Fixed mindset individuals believe they are born with certain intelligence, personality, and moral characteristics, and then you go about repeatedly proving to yourself and others what you possess. Each task proves whether you have “what it takes” within you. “Your traits are a hand you’re dealt and have to live with, always trying to convince yourself and others that you have a royal flush when you’re secretly worried it’s a pair of tens” (Dweck 7). Thus, each class you teach either proves or disproves teaching competency.
A growth mindset, in contrast, sees the “hand you are dealt” as the starting point for development. Your basic qualities are “things you cultivate through your efforts,” so a person’s true potential is only realized through years of “passion, toil, and training” (Dweck 7). Proving repeatedly you can do something wastes time you could spend learning something new. Hiding deficiencies robs you of opportunities to learn and overcome them. Seeking safe ventures that ensure success robs you of experiences that stretch you.
Within the fixed mindset, students who leave class with little understanding of the day’s content are evidence of your failure as a teacher. Within the growth mindset, this same scenario shows where you can grow. Mindsets are learned (and can be relearned throughout the life cycle). Asking yourself, “What learning opportunities did I have today?” is one way to move toward a growth mindset. This pays off in your life and in your students’ lives because this mindset is “caught.” Seeing yourself as a learner increases the likelihood your students will also see themselves as learners.
Attending to emotional needs seems like a daunting task given that most of us believe emotions “happen to us.” In truth, what we think and our body’s physical state directly affect what we feel emotionally. Emotions last between thirty seconds and two minutes, unless something “reignites them” (Linehan 336). The irritation felt when a student is disruptive lasts for a minute or so unless you keep looking at the student thinking, “I can’t believe he/she just did that!” Your thoughts and behavior pour gasoline on the fire of irritation and reignite it. So, how is the art of being an emotional “fire extinguisher” rather than emotional “gasoline” mastered?
Two of the key components include staying in the present moment without judgment. Jesus commands, “Do not worry about tomorrow, for tomorrow will worry about itself” (Matt. 6:34). Psychologically, this skill is mindfulness—being fully aware of the present moment without pulling the past or future into the present moment. God gives only what is needed for the present moment. Worrying about the future takes the “manna” God gives for the present moment and attempts to use it for potential future moments, where it inevitably proves insufficient or ineffective. This means we attempt to know what only God knows—the future—and try to handle things ourselves without trusting God to provide. Mindfulness moves you back to the gift of this moment—the things you can see, hear, feel, touch, and taste right now. Other things will pop into your mind, but you simply let them go and refocus yourself on the present moment. Learning mindfulness takes practice, but will release stress from your life and allow you to enjoy God’s gift of this moment fully.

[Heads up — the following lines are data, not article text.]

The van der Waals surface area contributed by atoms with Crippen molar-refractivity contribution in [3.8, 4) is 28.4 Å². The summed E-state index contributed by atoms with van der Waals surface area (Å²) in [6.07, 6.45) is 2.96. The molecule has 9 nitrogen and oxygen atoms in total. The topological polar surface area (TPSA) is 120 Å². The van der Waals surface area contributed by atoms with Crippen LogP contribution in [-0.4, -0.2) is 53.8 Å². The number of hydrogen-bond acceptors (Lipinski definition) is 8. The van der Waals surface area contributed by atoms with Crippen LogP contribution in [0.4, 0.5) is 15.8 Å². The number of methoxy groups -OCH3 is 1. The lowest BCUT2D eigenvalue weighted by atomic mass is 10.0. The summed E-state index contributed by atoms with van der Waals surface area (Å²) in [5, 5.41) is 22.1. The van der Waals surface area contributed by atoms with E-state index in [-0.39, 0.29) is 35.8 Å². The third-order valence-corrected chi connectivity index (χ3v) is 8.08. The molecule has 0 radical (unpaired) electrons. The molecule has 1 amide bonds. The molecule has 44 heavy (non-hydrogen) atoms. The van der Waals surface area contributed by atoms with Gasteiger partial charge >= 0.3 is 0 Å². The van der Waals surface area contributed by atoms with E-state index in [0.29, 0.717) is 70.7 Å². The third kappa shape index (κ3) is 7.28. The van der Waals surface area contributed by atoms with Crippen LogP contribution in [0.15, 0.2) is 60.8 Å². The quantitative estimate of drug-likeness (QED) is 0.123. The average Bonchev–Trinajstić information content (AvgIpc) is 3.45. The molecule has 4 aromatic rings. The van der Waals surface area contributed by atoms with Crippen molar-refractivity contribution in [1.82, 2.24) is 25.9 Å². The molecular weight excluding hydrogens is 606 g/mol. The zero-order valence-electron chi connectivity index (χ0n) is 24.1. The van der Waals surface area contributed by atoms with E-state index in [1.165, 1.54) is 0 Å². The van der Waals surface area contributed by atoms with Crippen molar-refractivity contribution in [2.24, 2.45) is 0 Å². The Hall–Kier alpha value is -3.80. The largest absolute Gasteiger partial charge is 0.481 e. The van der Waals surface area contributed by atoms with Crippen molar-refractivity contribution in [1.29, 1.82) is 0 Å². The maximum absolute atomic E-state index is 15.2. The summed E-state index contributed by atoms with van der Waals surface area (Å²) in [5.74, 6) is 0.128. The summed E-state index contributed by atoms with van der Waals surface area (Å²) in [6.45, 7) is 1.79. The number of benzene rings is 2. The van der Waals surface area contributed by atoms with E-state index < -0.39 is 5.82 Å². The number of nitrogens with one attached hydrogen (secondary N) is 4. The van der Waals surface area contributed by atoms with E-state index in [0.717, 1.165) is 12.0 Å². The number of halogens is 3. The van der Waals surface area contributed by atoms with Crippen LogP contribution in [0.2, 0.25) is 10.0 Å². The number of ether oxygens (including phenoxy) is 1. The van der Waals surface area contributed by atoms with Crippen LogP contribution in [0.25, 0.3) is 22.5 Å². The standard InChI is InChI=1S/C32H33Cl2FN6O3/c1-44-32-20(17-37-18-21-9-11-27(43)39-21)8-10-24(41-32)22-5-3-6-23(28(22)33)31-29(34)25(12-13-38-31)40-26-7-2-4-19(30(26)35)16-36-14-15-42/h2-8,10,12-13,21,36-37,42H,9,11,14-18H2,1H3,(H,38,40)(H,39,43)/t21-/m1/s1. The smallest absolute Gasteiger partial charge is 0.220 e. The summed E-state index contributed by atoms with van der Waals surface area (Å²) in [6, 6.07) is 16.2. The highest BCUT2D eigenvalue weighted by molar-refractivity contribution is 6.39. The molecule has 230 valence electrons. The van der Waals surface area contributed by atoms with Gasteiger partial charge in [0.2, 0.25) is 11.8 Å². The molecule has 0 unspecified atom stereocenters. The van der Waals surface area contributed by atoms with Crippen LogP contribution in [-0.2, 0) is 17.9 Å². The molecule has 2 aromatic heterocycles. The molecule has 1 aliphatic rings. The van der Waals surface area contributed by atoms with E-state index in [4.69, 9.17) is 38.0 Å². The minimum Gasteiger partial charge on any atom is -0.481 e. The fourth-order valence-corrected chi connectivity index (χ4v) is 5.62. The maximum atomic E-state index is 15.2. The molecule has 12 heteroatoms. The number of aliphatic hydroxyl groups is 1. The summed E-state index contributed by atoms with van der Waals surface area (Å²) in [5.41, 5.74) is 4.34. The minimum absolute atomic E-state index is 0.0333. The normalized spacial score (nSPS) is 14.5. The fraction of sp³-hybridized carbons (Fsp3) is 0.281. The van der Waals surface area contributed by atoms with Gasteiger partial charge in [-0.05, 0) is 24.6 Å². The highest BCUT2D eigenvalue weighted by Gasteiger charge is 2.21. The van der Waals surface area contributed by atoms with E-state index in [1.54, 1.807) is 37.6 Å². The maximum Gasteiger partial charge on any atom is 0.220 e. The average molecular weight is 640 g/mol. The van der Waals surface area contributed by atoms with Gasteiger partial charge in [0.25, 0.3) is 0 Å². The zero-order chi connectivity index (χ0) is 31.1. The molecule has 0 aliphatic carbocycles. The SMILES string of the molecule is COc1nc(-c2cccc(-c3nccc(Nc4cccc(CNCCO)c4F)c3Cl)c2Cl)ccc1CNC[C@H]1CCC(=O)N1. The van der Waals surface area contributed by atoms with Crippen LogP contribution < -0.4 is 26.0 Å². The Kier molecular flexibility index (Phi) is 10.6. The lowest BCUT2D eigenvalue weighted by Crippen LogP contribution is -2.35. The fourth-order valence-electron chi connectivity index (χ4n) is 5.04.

Emotional self-care also involves letting go of judgment. Jesus commands, “Do not judge, or you too will be judged” (Matt. 7:1). God, the perfect judge, asks us to stop judging ourselves and others. Stupid, fat, ridiculous, failure, are judgment words that create intense emotional reactions. Teaching a difficult class and deciding “I’m a failure” is self-judgment, while “they just don’t care about learning” is a judgment of others (you don’t know why they behaved as they did). The facts are:
- Class did not go the way you expected.
- The students did not achieve the mastery you wanted.
Sticking to the facts creates a less emotional reaction. The energy you save can be expended on problem-solving. When you judge, either you are the problem or the problem is outside your control. Suspending judgment creates a set of facts you can explore to create multiple solutions.
Physical, mental, and emotional self-care arms you against burnout and enhances your capacity to effectively teach. Skills are not learned in isolation so employ good teaching strategies:
- Utilize resources to build your knowledge base. (Two excellent books are Mindset by Carol Dweck and Anatomy of the Soul by Curt Thompson.)
- Participate in guided practice with someone who gently corrects. Mentors and counselors can be excellent encouragers.
- Reinforce newly acquired skills repeatedly over the course of your lifetime.
- Bennett, Kathleen P. and Margaret D. LeCompte. The Way Schools Work: A Sociological Analysis of Education. New York: Longman/Addison Wesley, 1990.
- Center for Disease Control and Prevention. 3 March 2014. “Physical Activity for Everyone: Guidelines: Adult.” Web. Accessed 30 November 2014. <cdc.gov/physicalactivity/everyone/guidelines/adults.html>.
- Dweck, Carol. Mindset: The New Psychology of Success. New York: Baltimore Books, 2006.
- Freudenberger, Herbert. “Staff burnout.” Journal of Social Issues, 30 (1974): 159–65.
- Huebner, E. Scott, Tammy Dew Gilligan, and Harriet Cobb. “Best Practices in Preventing and Managing Stress and Burnout.” Best Practices in School Psychology IV. Ed. A. Thomas and J. Grimes. Bethesda, MD: NASP Publications, 2002.
- Lambert, L. “Half of Teachers Quit in Five Years.” Washington Post. 9 May 2006. Web. Accessed 30 November 2014. <washingtonpost.com/wp-dyn/content/article/2006/05/08/AR2006050801344.html>
- Linehan, Marsha M. DBT Skills Training Manual. New York: The Gilford Press, 2014.
- Morgenthaler, Timothy. “How Many Hours of Sleep Are Enough?” Web. Accessed 30 November 2014. <www.mayoclinic.org/healthy-living/adult-health/expert-answers/how-many-hours-of-sleep-are-enough/faq-20057898>.